Explore interesting sights in Göppingen, Germany. Click on a marker on the map to view details about it. Underneath is an overview of the sights with images. A total of 6 sights are available in Göppingen, Germany.
The town church of Göppingen is located in the middle of Göppingen's city centre north of the main street and south of the castle. It is the main church of the Protestant church district of Göppingen of the Evangelical Church in Württemberg, belongs to the parish of Oberhofen, is the largest Protestant Renaissance church in the German-speaking area and the easternmost station on the Heinrich Schickhardt Cultural Route of the Council of Europe, which was officially certified until 2010. Today, in addition to central and special church services, it mainly hosts concerts, lectures, school youth culture days (school@church) and exhibitions. In addition, the Protestant Youth Office District of Göppingen regularly organizes the youth services "up" there. "Festive, discreetly solemn and in a certain way even cheerful, these are the characteristics that give the interior of the Göppingen town church its character today."
The Hohenstaufen dynasty, also known as the Staufer, was a noble family of unclear origin that rose to rule the Duchy of Swabia from 1079, and to royal rule in the Holy Roman Empire during the Middle Ages from 1138 until 1254. The dynasty's most prominent rulers – Frederick I (1155), Henry VI (1191) and Frederick II (1220) – ascended the imperial throne and also reigned over Italy and Burgundy. The non-contemporary name of 'Hohenstaufen' is derived from the family's Hohenstaufen Castle on the Hohenstaufen mountain at the northern fringes of the Swabian Jura, near the town of Göppingen. Under Hohenstaufen rule, the Holy Roman Empire reached its greatest territorial extent from 1155 to 1268.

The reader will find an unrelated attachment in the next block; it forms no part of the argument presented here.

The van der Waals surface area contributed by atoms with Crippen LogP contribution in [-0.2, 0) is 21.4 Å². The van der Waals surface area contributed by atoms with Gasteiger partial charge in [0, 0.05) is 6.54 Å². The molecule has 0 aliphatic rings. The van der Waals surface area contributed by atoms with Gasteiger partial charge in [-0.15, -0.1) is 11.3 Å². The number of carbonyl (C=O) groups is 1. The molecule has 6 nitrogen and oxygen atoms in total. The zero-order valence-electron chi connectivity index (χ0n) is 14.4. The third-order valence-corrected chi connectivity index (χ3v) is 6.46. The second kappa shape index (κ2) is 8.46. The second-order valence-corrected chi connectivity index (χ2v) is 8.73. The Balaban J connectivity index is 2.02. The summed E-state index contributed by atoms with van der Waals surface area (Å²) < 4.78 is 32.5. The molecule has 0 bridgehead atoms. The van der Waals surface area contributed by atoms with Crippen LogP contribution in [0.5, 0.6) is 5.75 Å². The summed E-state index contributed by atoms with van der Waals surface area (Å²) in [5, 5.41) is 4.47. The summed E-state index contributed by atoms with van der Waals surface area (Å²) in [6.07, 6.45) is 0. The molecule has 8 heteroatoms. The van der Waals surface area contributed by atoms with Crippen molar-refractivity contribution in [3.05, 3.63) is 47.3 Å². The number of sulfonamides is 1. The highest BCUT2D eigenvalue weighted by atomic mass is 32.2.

3. Burgruine Hohenstaufen
Hohenstaufen Castle is a ruined castle in Göppingen in Baden-Württemberg, Germany. The hill castle was built in the 11th century, on a conical hill between the Rems and Fils rivers in what was then the Duchy of Swabia. It was the seat of the Staufer (Hohenstaufen) dynasty, the Dukes of Swabia for the period of 1079–1268, with three Holy Roman Emperors during 1155–1250. The castle was destroyed in the German Peasants' War of 1525.
The Hohenstaufen is a mountain in the Swabian Jura with an elevation of 684 metres (2,244 ft). It and two nearby mountains known as Rechberg and Stuifen together constitute the so-called "Three Kaiser mountains". The Hohenstaufen is easily visible from the little town of Lorch. The mountain towers over the forests that have overgrown the ruins of the Hohenstaufen Castle, the seat of the former House of Hohenstaufen.
5. ehem. Burg Zillenhart
Zillenhart Castle is a ruined hilltop castle, about 700 m southwest of the church of Ursenwang on the 425.6 m above sea level high "Schlossbuckel", near the deserted Zillenhart in the municipality of Schlat in the district of Göppingen in Baden-Württemberg.
Stauferstelen are octagonal memorial stones that were reminiscent of the Staufer, which were Roman-German kings and emperors in the High Middle Ages. The sculptor of this monument is Markus Wolf from Stuttgart-Plieningen.
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